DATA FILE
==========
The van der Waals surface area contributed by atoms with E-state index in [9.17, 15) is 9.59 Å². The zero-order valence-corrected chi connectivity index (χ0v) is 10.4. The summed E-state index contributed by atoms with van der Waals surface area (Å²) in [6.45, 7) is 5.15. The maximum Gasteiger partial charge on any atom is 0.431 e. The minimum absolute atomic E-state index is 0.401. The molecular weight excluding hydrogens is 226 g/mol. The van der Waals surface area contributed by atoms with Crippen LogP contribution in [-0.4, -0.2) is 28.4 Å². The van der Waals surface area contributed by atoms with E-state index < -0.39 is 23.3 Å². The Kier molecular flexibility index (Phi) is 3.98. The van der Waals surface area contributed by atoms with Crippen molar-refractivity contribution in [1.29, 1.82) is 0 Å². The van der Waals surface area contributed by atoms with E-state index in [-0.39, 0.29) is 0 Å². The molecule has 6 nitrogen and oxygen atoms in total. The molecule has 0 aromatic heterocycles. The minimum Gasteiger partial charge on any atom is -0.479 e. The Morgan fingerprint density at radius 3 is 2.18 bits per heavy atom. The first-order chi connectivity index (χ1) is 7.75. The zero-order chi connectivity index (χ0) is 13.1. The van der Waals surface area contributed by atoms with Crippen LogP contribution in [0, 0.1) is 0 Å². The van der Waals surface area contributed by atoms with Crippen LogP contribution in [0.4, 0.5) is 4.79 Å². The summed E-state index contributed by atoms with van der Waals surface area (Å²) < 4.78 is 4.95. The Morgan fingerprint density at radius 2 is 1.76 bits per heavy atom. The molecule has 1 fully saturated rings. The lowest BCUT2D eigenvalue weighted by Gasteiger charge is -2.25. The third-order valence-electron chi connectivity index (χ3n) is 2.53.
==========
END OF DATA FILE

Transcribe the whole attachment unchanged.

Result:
The van der Waals surface area contributed by atoms with E-state index in [9.17, 15) is 9.59 Å². The zero-order valence-corrected chi connectivity index (χ0v) is 10.4. The summed E-state index contributed by atoms with van der Waals surface area (Å²) in [6.45, 7) is 5.15. The maximum Gasteiger partial charge on any atom is 0.431 e. The minimum absolute atomic E-state index is 0.401. The molecular weight excluding hydrogens is 226 g/mol. The van der Waals surface area contributed by atoms with Crippen LogP contribution in [-0.4, -0.2) is 28.4 Å². The van der Waals surface area contributed by atoms with E-state index < -0.39 is 23.3 Å². The Kier molecular flexibility index (Phi) is 3.98. The van der Waals surface area contributed by atoms with Crippen molar-refractivity contribution in [1.29, 1.82) is 0 Å². The van der Waals surface area contributed by atoms with E-state index in [-0.39, 0.29) is 0 Å². The molecule has 6 nitrogen and oxygen atoms in total. The molecule has 0 aromatic heterocycles. The minimum Gasteiger partial charge on any atom is -0.479 e. The Morgan fingerprint density at radius 3 is 2.18 bits per heavy atom. The first-order chi connectivity index (χ1) is 7.75. The zero-order chi connectivity index (χ0) is 13.1. The van der Waals surface area contributed by atoms with Crippen LogP contribution in [0, 0.1) is 0 Å². The van der Waals surface area contributed by atoms with Crippen LogP contribution in [0.4, 0.5) is 4.79 Å². The summed E-state index contributed by atoms with van der Waals surface area (Å²) < 4.78 is 4.95. The Morgan fingerprint density at radius 2 is 1.76 bits per heavy atom. The molecule has 1 fully saturated rings. The lowest BCUT2D eigenvalue weighted by Gasteiger charge is -2.25. The third-order valence-electron chi connectivity index (χ3n) is 2.53.